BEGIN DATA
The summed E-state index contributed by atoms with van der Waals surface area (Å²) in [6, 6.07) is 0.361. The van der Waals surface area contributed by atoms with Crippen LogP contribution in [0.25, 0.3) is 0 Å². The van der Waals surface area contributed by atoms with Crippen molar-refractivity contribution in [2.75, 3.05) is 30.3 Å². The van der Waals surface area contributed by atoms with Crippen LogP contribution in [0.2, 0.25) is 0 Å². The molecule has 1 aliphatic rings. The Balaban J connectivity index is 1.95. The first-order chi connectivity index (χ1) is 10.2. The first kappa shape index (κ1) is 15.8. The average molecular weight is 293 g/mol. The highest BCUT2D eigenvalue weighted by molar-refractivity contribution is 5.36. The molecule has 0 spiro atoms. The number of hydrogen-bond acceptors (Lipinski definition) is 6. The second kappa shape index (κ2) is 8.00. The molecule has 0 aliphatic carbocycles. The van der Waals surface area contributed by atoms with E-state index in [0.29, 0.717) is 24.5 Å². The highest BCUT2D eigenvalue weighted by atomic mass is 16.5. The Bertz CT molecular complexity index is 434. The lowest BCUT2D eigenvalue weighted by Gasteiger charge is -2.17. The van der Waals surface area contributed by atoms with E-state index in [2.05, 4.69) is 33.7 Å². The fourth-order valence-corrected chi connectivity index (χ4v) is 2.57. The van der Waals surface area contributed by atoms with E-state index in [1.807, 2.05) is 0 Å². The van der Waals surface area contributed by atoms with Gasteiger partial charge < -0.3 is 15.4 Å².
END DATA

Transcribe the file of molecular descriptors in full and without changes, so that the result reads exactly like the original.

The summed E-state index contributed by atoms with van der Waals surface area (Å²) in [6, 6.07) is 0.361. The van der Waals surface area contributed by atoms with Crippen LogP contribution in [0.25, 0.3) is 0 Å². The van der Waals surface area contributed by atoms with Crippen molar-refractivity contribution in [2.75, 3.05) is 30.3 Å². The van der Waals surface area contributed by atoms with Crippen LogP contribution in [0.2, 0.25) is 0 Å². The molecule has 1 aliphatic rings. The Balaban J connectivity index is 1.95. The first-order chi connectivity index (χ1) is 10.2. The first kappa shape index (κ1) is 15.8. The average molecular weight is 293 g/mol. The highest BCUT2D eigenvalue weighted by molar-refractivity contribution is 5.36. The molecule has 0 spiro atoms. The number of hydrogen-bond acceptors (Lipinski definition) is 6. The second kappa shape index (κ2) is 8.00. The molecule has 0 aliphatic carbocycles. The van der Waals surface area contributed by atoms with E-state index in [0.29, 0.717) is 24.5 Å². The highest BCUT2D eigenvalue weighted by atomic mass is 16.5. The Bertz CT molecular complexity index is 434. The lowest BCUT2D eigenvalue weighted by Gasteiger charge is -2.17. The van der Waals surface area contributed by atoms with E-state index in [2.05, 4.69) is 33.7 Å². The fourth-order valence-corrected chi connectivity index (χ4v) is 2.57. The van der Waals surface area contributed by atoms with E-state index in [1.807, 2.05) is 0 Å². The van der Waals surface area contributed by atoms with Gasteiger partial charge < -0.3 is 15.4 Å².